Where is God? For a thousand years before Christ people pointed to the Temple. And beyond its outer courtyards, inside its central building, through the curtain into the Holy of Holies, that most holy place where God’s presence touches earth.

Taken by Mary and Joseph to the Temple at 8 days old to receive the sign of the covenant and to be given the name Jesus, he had visited at 12 and stayed on when his parents departed for home – it was his father’s house.

Catching sight of the Temple on his arrival into Jerusalem he wept over it. He castigated those responsible for it. My Father’s house should be a house of prayer and you have made it a den of thieves. Destroy this temple, he said pointing to the building that had been 46 years in the making, and I in three days I will raise it up. Those Judeans who heard him were astounded. This went right to the heart of all they believed – it was not possible. The temple was the place where God’s presence touched earth. “This temple has been under construction for forty-six years and you will raise it up in three days!” But, explains John, Jesus was speaking of the temple of his body. After he was raised from the dead, his disciples remembered that he had said this; and they believed the scripture and the word that Jesus had spoken..

All that the temple stood for in pointing to the location of God found its fulfilment in Jesus himself.

Where is God? Look to Jesus and find something of the presence of God. But where is the presence of God to be found supremely in Jesus? Not so much in a miraculous birth or resurrection victory, not so much in dramatic miracles of nature or of healing, not so much in the love Jesus has for others.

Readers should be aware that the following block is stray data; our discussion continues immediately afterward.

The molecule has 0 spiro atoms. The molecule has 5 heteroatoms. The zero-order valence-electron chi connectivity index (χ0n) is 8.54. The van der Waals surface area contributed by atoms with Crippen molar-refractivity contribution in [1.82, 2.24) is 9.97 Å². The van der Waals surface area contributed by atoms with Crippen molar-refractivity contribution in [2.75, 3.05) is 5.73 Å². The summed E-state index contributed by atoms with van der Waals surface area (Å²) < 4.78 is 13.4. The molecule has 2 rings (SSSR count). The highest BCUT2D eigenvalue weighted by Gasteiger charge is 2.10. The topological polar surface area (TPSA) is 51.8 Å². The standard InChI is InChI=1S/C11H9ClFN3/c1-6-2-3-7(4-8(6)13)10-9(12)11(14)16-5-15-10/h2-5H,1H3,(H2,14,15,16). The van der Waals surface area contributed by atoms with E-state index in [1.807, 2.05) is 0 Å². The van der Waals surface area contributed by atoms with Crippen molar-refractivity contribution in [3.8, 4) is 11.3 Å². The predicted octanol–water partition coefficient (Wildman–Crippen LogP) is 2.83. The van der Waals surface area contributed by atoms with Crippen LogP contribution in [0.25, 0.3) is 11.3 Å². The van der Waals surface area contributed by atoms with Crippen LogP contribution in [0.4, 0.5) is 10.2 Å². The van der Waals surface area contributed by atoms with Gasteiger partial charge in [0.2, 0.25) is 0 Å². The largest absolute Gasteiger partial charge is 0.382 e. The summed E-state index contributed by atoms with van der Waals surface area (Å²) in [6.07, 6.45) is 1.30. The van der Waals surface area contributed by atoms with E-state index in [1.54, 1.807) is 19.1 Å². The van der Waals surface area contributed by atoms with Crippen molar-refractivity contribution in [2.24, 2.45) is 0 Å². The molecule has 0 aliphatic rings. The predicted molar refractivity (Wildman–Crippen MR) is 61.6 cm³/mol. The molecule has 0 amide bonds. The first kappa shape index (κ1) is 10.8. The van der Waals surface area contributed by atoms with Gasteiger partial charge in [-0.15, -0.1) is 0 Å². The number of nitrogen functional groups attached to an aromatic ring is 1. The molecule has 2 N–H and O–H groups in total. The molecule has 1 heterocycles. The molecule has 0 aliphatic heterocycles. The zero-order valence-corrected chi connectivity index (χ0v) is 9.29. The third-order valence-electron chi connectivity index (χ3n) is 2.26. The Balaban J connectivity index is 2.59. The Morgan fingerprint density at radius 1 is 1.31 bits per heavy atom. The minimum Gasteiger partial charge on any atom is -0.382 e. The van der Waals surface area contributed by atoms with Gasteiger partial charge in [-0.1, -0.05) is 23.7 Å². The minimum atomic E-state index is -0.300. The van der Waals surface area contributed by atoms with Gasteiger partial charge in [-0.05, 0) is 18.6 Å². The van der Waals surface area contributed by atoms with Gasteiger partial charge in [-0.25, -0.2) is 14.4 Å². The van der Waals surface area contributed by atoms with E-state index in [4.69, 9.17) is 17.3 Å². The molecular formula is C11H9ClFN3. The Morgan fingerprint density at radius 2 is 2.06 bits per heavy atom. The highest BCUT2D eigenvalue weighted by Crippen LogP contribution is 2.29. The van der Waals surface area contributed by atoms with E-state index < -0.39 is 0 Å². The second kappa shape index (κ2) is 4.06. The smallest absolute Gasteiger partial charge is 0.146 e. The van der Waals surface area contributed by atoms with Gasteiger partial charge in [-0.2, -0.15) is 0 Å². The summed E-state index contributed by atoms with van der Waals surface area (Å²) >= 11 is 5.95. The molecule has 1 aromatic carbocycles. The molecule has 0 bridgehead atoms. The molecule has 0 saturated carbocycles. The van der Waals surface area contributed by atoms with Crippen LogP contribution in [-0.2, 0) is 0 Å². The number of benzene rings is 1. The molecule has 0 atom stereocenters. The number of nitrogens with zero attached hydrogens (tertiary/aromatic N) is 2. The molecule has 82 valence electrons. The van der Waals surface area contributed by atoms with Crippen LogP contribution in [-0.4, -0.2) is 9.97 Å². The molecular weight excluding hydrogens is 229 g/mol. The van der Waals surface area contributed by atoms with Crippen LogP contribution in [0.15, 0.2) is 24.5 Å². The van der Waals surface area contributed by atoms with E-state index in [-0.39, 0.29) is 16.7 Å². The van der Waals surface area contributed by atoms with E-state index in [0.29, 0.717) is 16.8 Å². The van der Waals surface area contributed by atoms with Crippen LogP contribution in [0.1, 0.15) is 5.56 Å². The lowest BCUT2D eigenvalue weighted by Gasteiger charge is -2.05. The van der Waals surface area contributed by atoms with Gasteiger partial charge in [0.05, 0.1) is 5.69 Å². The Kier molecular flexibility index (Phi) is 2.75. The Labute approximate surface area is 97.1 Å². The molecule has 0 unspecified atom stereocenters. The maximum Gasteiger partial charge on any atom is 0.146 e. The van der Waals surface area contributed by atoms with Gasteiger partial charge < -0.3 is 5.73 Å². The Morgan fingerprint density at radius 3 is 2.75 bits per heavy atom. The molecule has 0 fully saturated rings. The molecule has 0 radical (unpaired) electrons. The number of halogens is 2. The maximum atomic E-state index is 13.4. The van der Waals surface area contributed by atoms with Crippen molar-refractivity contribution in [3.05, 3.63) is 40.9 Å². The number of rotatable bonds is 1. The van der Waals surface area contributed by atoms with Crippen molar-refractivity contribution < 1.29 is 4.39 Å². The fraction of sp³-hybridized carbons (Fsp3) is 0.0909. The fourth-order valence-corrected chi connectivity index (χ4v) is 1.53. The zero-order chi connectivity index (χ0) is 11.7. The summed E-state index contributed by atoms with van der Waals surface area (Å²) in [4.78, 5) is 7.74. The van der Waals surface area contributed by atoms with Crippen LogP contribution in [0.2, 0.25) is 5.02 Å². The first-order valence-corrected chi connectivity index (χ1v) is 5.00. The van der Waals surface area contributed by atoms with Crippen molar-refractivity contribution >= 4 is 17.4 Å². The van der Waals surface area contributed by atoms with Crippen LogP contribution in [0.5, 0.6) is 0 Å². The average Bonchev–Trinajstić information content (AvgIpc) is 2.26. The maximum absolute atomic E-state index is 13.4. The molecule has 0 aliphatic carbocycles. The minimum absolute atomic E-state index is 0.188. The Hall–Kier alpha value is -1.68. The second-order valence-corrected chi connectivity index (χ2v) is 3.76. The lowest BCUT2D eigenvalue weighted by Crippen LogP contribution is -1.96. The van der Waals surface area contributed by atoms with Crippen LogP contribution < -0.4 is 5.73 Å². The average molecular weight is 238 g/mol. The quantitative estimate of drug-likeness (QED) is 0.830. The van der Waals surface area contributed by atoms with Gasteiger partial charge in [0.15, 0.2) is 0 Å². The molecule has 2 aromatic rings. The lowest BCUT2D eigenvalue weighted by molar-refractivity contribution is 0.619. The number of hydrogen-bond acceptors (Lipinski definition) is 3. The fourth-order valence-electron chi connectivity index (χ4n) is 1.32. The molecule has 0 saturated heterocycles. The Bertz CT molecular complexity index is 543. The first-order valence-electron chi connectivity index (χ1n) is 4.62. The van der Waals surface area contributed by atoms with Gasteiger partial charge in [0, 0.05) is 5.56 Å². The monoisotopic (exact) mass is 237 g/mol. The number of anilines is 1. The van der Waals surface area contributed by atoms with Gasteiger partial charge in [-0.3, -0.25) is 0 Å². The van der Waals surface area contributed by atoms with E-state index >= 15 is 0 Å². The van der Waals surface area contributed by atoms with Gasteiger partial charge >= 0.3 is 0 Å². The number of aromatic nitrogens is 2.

It is easy to gloss over it … but Matthew observes something very special that happens at the moment of Christ’s death.. At the darkest moment, at the moment of sheer God-forsaken awfulness.

That curtain is torn in two.

Matthew 27 and Hebrews 10

At noon the whole country was covered with darkness,
which lasted for three hours.
At about three o'clock Jesus cried out with a loud shout,
“Eli, Eli, lema sabachthani?” which means,
“My God, my God, why did you abandon me?”
Jesus again gave a loud cry and breathed his last.

Then the curtain hanging in the Temple was torn in two from top to bottom.
When the army officer and the soldiers with him who were watching Jesus saw the earthquake and everything else that happened, they were terrified
and said, “He really was the Son of God!”

We have, then, my brothers and sisters,
complete freedom to go into the Most Holy Place
by means of the death of Jesus.

He opened for us a new way, a living way, through the curtain —
that is, through his own body.
We have a great priest in charge of the house of God.

So let us come near to God with a sincere heart and a sure faith,
with hearts that have been purified from a guilty conscience
and with bodies washed with clean water.

Let us hold on firmly to the hope we profess,
because we can trust God to keep his promise.

Let us be concerned for one another,
to help one another to show love and to do good.

Let us not give up the habit of meeting together, as some are doing.
Instead, let us encourage one another all the more, since you see that the Day of the Lord is coming nearer.

It is as if in the agonising, painful death of Christ, the curtain is parted and we can see into the most holy place, the holiest of holies, into the very presence of God. Or put it another way, it is as if at that moment, the presence of God is released, not longer behind the curtain, but let loose into the world.

The curtain that separates off the most holy place, the holy of holies, where God touches earth is torn in two at the point of utter agonising, horrific pain in the crucifixion of Christ.

Where is God? Actually there in the moment of greatest pain and agony. That is the point at which we can see into the most holy place, that is the point at which God’s presence is let loose into the world.